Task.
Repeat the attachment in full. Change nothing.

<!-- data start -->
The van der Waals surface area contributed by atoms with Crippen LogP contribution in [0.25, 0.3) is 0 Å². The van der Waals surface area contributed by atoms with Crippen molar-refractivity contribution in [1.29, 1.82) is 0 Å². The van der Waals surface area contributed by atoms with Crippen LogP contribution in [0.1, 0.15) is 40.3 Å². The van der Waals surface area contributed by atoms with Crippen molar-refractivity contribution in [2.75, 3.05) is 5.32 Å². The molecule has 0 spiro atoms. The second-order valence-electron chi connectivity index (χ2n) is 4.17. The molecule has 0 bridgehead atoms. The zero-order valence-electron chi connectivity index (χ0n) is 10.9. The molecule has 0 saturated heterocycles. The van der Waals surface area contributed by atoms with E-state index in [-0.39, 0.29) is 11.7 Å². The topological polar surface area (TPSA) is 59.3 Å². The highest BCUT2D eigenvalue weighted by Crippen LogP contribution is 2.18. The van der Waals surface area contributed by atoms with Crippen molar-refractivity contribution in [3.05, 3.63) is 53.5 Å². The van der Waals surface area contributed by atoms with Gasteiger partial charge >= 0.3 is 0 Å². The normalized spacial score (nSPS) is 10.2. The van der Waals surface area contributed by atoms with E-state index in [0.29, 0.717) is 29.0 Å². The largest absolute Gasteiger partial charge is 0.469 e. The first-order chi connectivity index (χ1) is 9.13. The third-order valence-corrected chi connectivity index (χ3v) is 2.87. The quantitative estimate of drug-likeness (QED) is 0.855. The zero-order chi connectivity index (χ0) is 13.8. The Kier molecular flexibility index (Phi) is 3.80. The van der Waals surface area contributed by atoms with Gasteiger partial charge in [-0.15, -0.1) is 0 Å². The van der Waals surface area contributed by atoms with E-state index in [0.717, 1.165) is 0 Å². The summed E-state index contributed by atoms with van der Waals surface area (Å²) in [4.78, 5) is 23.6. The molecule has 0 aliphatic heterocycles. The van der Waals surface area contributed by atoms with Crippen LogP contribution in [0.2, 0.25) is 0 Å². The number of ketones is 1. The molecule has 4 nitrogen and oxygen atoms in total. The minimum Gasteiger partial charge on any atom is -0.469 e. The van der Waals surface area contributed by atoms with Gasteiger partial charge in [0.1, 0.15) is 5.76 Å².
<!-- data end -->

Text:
The van der Waals surface area contributed by atoms with Crippen LogP contribution in [0.25, 0.3) is 0 Å². The van der Waals surface area contributed by atoms with Crippen molar-refractivity contribution in [1.29, 1.82) is 0 Å². The van der Waals surface area contributed by atoms with Crippen LogP contribution in [0.1, 0.15) is 40.3 Å². The van der Waals surface area contributed by atoms with Crippen molar-refractivity contribution in [2.75, 3.05) is 5.32 Å². The molecule has 0 spiro atoms. The second-order valence-electron chi connectivity index (χ2n) is 4.17. The molecule has 0 bridgehead atoms. The zero-order valence-electron chi connectivity index (χ0n) is 10.9. The molecule has 0 saturated heterocycles. The van der Waals surface area contributed by atoms with E-state index in [-0.39, 0.29) is 11.7 Å². The topological polar surface area (TPSA) is 59.3 Å². The highest BCUT2D eigenvalue weighted by Crippen LogP contribution is 2.18. The van der Waals surface area contributed by atoms with Crippen molar-refractivity contribution in [3.05, 3.63) is 53.5 Å². The van der Waals surface area contributed by atoms with Gasteiger partial charge >= 0.3 is 0 Å². The normalized spacial score (nSPS) is 10.2. The van der Waals surface area contributed by atoms with E-state index in [0.29, 0.717) is 29.0 Å². The largest absolute Gasteiger partial charge is 0.469 e. The first-order chi connectivity index (χ1) is 9.13. The third-order valence-corrected chi connectivity index (χ3v) is 2.87. The quantitative estimate of drug-likeness (QED) is 0.855. The zero-order chi connectivity index (χ0) is 13.8. The Kier molecular flexibility index (Phi) is 3.80. The van der Waals surface area contributed by atoms with Gasteiger partial charge in [-0.15, -0.1) is 0 Å². The van der Waals surface area contributed by atoms with E-state index in [0.717, 1.165) is 0 Å². The summed E-state index contributed by atoms with van der Waals surface area (Å²) in [4.78, 5) is 23.6. The molecule has 0 aliphatic heterocycles. The van der Waals surface area contributed by atoms with Crippen LogP contribution in [0.2, 0.25) is 0 Å². The number of ketones is 1. The molecule has 4 nitrogen and oxygen atoms in total. The minimum Gasteiger partial charge on any atom is -0.469 e. The van der Waals surface area contributed by atoms with Gasteiger partial charge in [0.1, 0.15) is 5.76 Å².